Court of Appeals for the Armed Forces
The Daily Journal for Oct, 12, 2021, reflects that the court is clearing out the Brubaker-Escobar trailer park.
Also from the Miscellaneous Docket.
No. 22-0009/AR. AV2, Appellant v. John H. Cook, Colonel, U.S. Army, Appellee and Clinton Murray, Master Sergeant, U.S. Army, Real Party in Interest. CCA 20210409. Notice is given that a writ-appeal petition for review of the decision of the United States Army Court of Criminal Appeals on application for extraordinary relief in the nature of writ of mandamus was filed under Rule 27(b) on this date.
Some of the filings and Orders at ACCA are here.
Military Rule of Evidence 513 gives patients a privilege to prevent others "from disclosing a confidential communication made between the patient and a psychotherapist ... if such communication was made for the purpose of facilitating diagnosis or treatment of the patient's mental or emotional condition." Mil. R. Evid. 513(a). As noted in the military judge's ruling, petitioner's PTSD questionnaire is an internal Veteran's Administration document used to assess claims for disability benefits, and not for the purposes of treatment. We also take note of the military judge's observations that the form refers to petitioner as a "claimant" vice a "patient" and the document contains the disclaimer, "Please note that this questionnaire is for disability evaluation, not for treatment purposes."
Air Force Court of Criminal Appeals
United States v. Harrington. An officer panel convicted appellant of involuntary manslaughter and communicating a threat; he also pled guilty to using cocaine and marijuana more than once. Appellant was sentenced to 14 years, a DD, and RIR. There are a few AOEs.
The findings and sentence are affirmed. Judge Cadotte concurred but wrote separately to state disagreement with the finding of no error in the conduct of the unsworn victim statements.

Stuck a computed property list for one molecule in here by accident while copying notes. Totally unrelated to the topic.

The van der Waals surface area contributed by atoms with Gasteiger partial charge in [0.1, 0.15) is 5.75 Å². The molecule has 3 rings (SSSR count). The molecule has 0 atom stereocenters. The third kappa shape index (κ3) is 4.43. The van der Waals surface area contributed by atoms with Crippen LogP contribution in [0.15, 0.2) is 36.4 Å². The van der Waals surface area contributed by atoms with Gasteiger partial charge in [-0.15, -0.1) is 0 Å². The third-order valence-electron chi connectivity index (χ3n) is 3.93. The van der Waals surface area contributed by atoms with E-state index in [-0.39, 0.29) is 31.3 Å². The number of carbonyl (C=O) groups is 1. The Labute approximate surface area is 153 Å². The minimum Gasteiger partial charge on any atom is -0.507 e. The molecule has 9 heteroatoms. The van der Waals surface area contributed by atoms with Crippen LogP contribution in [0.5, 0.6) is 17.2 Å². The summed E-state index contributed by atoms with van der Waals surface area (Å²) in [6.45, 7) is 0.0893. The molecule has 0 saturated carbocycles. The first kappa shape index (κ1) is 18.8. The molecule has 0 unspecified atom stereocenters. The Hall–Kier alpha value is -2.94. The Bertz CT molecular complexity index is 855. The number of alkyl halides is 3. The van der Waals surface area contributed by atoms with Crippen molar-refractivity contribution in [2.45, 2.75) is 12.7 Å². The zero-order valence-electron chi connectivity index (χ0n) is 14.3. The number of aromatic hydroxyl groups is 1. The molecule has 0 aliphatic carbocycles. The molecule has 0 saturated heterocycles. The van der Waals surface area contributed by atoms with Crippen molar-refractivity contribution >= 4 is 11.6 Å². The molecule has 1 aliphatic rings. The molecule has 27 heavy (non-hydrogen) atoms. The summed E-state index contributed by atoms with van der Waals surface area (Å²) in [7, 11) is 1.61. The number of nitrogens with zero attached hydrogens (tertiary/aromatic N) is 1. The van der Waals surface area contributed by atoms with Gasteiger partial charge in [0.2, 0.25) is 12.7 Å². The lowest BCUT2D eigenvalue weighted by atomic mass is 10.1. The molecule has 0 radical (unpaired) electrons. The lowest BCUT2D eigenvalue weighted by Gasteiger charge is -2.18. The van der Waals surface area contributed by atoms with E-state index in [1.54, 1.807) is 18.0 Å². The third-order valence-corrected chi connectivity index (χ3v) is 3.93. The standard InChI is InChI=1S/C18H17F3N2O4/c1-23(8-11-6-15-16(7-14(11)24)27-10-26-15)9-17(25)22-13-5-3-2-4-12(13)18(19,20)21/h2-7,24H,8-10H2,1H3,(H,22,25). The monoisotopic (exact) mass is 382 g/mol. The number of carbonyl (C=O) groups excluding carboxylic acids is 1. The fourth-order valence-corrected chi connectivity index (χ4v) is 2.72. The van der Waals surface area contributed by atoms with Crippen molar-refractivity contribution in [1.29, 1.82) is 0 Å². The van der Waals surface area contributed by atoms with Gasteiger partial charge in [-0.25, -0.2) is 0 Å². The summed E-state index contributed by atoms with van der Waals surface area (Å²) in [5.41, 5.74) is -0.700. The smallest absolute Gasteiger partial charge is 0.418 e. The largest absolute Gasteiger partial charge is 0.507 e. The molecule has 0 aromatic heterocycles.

Navy-Marine Corps Court of Military Review
Since January 1, 2021, the Appellant in nine cases has withdrawn from appellate review--out of 244 cases "decided." There also have been 156 summary dispositions (generally meaning that there are no issues raised or of significant merit to be addressed.)
In 2020, zero appellants withdrew from appellate review.
In 2019, one appellant withdrew from appellate review.
Are these interesting numbers? Do they mean anything?
Worth the read
Prof. Corey Yung's Sex Crimes: Second Edition is now available online.
Note. "The included material is either public domain, Creative Commons, or included with the copyright owner's permission. The book itself is released under a Creative Commons license which you can find at the beginning of the book. I encourage editing, revising, and distributing under those permissive terms."
LtCol Scheller's guilty plea is reported here.
Among those testifying on his behalf were Rep. Louie Gohmert (R.-Tex.) and Rep. Marjorie Taylor Greene (R-Ga.), two of the most controversial members of Congress. They questioned why Scheller has been prosecuted for his actions when senior U.S. officials such as President Biden, Defense Secretary Lloyd Austin and Gen. Mark A. Milley, chairman of the Joint Chiefs of Staff, have not.
I had always thought that witnesses (or the accused) could not impeach the verdict?
And, see LTC (R) B. D. Bigler, A New Paradigm for Plea Agreements Under the 2016 MJA. ARMY LAWYER, No. 6, 2019 at 48.
One month forfeiture of $5,000 in pay and a letter of reprimand.
"Marine Corps Judge Col. Glen Hines said he was considering giving Lt. Col. Stuart Scheller two months of docked pay but decided to limit it to one month because Scheller spent nine days in pre-trial confinement, known as the brig, at Camp Lejeune in North Carolina."
Human Trafficking. For those who have been, or might be, involved in such cases, here is a good overview of applicable federal statutes. Unless Congress were to do away with Article 134(3), UCMJ, these are potential assimilated crimes.
Cheers, Phil Cave
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Joint R. App. Pro.
Global MJ Reform
LOC Mil. Law